The first book in the completed Dread Empire's Fall trilogy, followed by The Sundering and Conventions of War.
All will must bend to the perfect truth of The Praxis
For millennia, the Shaa have subjugated the universe, forcing the myriad sentient races to bow to their joyless tyranny. But the Shaa will soon be no more. The dread empire is in its rapidly fading twilight, and with its impending fall comes the promise of a new galactic order . . . and bloody chaos.
A young Terran naval officer marked by his lowly birth, Lt. Gareth Martinez is the first to recognize the insidious plot of the Naxid -- the powerful, warlike insectoid society that was enslaved before all others -- to replace the masters’ despotic rule with their own. Barely escaping a swarming surprise attack, Martinez and Caroline Sula, a pilot whose beautiful face conceals a deadly secret, are now the last hope for freedom for every being who ever languished in Shaa chains -- as the interstellar battle begins against a merciless foe whose only perfect truth is annihilation.
"The Rift would be a very good beach book, if you could put it down long enough to get into the water." —— The San Diego Union Tribune
FRACTURE LINES PERMEATE THE CENTRAL UNITED STATES. Some comprise the New Madrid fault, the most dangerous earthquake zone in the world. Other fracture lines are social—— economic, religious, racial, and ethnic.
What happens when they all crack at once?
Caught in the disaster as cities burn and bridges tumble, young Jason Adams finds himself adrift on the Mississippi with African-American engineer Nick Ruford. A modern-day Huck and Jim, they spin helplessly down the river and into the widening faults in American society, encountering violence and hope, compassion and despair, and the primal wilderness that threatens to engulf not only them, but all they love...
" A breakout book that you'll swear the author lived" —— SF Age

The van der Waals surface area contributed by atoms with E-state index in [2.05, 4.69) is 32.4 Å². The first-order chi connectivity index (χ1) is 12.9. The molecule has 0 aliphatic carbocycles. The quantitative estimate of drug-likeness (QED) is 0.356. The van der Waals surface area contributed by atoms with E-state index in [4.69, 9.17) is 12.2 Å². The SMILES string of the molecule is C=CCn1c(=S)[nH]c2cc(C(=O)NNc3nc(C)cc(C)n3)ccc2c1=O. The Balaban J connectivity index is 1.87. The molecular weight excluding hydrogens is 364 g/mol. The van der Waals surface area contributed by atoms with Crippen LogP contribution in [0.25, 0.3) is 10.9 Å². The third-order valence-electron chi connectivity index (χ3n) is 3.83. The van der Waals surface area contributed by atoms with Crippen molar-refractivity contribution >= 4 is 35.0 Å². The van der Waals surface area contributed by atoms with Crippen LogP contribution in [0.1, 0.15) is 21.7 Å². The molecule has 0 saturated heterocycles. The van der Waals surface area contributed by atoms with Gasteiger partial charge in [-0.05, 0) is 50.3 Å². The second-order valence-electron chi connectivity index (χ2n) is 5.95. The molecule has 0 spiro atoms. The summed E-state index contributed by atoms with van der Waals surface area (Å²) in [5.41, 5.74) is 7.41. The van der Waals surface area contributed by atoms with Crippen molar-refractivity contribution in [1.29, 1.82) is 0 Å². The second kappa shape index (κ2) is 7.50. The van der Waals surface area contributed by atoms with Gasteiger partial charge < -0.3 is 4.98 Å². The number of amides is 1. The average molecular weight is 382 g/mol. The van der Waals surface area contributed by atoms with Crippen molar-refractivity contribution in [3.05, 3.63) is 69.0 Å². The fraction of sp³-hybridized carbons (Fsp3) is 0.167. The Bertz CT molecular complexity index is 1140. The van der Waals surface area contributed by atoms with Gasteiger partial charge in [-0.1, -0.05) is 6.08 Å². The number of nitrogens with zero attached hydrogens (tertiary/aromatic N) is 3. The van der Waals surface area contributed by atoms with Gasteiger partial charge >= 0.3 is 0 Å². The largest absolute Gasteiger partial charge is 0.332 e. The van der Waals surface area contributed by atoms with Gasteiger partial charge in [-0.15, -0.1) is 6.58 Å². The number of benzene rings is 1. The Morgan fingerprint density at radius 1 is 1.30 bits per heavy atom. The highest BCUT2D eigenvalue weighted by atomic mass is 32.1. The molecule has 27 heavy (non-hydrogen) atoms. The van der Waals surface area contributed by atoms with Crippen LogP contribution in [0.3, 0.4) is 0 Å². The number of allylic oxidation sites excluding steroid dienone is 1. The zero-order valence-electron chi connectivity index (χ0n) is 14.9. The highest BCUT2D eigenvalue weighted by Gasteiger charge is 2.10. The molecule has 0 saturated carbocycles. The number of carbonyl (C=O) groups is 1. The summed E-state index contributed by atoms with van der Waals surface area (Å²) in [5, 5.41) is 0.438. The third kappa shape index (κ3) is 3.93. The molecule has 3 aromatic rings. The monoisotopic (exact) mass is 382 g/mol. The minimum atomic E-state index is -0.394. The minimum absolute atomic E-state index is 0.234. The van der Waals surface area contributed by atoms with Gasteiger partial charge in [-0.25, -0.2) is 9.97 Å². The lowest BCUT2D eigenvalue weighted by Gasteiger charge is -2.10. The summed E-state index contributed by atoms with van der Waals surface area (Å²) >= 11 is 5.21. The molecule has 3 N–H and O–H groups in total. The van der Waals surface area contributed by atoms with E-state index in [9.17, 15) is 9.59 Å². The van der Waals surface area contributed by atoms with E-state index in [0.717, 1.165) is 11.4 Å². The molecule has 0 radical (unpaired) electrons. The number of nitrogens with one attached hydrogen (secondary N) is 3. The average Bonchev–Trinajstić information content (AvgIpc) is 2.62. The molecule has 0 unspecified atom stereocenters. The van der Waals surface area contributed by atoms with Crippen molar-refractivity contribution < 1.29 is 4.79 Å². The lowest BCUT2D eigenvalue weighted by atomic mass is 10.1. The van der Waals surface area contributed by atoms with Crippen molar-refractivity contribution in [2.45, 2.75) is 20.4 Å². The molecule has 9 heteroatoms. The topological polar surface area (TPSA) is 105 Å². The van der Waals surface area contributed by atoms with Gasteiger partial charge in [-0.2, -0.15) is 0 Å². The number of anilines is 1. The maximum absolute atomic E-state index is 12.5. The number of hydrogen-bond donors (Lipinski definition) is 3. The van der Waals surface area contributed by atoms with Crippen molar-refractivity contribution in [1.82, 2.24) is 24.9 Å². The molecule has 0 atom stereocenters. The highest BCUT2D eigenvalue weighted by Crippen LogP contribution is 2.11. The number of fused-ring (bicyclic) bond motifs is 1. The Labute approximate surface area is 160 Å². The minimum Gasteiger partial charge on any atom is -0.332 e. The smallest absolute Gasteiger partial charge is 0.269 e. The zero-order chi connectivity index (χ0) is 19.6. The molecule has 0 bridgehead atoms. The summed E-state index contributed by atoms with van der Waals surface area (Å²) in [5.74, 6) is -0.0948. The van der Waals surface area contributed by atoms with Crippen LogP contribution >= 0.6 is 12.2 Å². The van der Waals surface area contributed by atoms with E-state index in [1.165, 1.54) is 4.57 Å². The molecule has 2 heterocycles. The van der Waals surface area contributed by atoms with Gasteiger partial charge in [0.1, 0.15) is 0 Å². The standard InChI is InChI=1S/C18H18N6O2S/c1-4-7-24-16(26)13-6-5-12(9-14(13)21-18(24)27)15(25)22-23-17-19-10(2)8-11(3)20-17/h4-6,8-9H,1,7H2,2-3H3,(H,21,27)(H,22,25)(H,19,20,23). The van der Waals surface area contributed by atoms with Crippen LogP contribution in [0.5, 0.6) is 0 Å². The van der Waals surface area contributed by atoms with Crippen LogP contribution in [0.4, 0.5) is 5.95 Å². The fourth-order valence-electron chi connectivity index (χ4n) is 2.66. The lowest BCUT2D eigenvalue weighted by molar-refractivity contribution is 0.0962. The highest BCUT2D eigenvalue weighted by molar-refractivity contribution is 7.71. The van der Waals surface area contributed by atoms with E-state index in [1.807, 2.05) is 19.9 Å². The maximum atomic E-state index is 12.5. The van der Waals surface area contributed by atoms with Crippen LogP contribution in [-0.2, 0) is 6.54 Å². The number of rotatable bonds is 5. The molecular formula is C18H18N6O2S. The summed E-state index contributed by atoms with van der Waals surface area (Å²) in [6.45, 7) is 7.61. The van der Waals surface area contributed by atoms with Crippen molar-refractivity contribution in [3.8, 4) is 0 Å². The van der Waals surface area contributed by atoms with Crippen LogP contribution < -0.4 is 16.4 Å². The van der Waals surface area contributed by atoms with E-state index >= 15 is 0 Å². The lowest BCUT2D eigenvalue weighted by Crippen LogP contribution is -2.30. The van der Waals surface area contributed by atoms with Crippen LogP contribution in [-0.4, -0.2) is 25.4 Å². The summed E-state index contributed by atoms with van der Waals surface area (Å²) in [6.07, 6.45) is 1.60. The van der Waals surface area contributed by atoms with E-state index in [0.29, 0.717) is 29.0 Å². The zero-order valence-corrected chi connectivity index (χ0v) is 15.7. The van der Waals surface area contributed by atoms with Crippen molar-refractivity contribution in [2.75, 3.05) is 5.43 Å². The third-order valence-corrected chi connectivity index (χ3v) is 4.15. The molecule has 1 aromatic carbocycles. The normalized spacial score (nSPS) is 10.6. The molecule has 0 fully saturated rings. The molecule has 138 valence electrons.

"I don't like disaster novels. I would not have even glanced at The Rift if it weren't backed by Walter Jon Williams' reputation for excellence. And I definitely would not have kept reading if Williams hadn't demonstrated on every page that he deserves his reputation. The result? I was so engrossed in—— and engaged by ——The Rift that I forgot that I don't like disaster novels. This book is an impressive achievement.”
—— Stephen R. Donaldson, New York Times bestselling author of The Chronicles of Thomas Covenant
"The Rift is bloody wonderful! Williams brings an historic disaster back for an encore and metaphorically flattens it again. This is the stuff for which sleep is lost--and awards are made." —— Dean Ing
"The Rift shakes up the world like it's never been shaken before." —— Fred Saberhagen
"[For fans of the disaster novel] Williams delivers the requisite thrills and setpieces—— but he also, to paraphrase Conrad, offers a bit of that truth for which they forgot to ask." —— Locus
It’s been seven years since the end of the Naxid War. Sidelined for their unorthodox tactics by a rigid, tradition-bound military establishment, Captain Gareth Martinez and Captain the Lady Sula are stewing in exile, frustrated and impatient to exercise the effective and lethal skills they were born to use in fighting the enemy.
Yet after the ramshackle empire left by the Shaa conquerors is shaken by a series of hammer blows that threaten the foundations of the commonwealth, the result is a war that no one planned, no one expected, and no one knows how to end.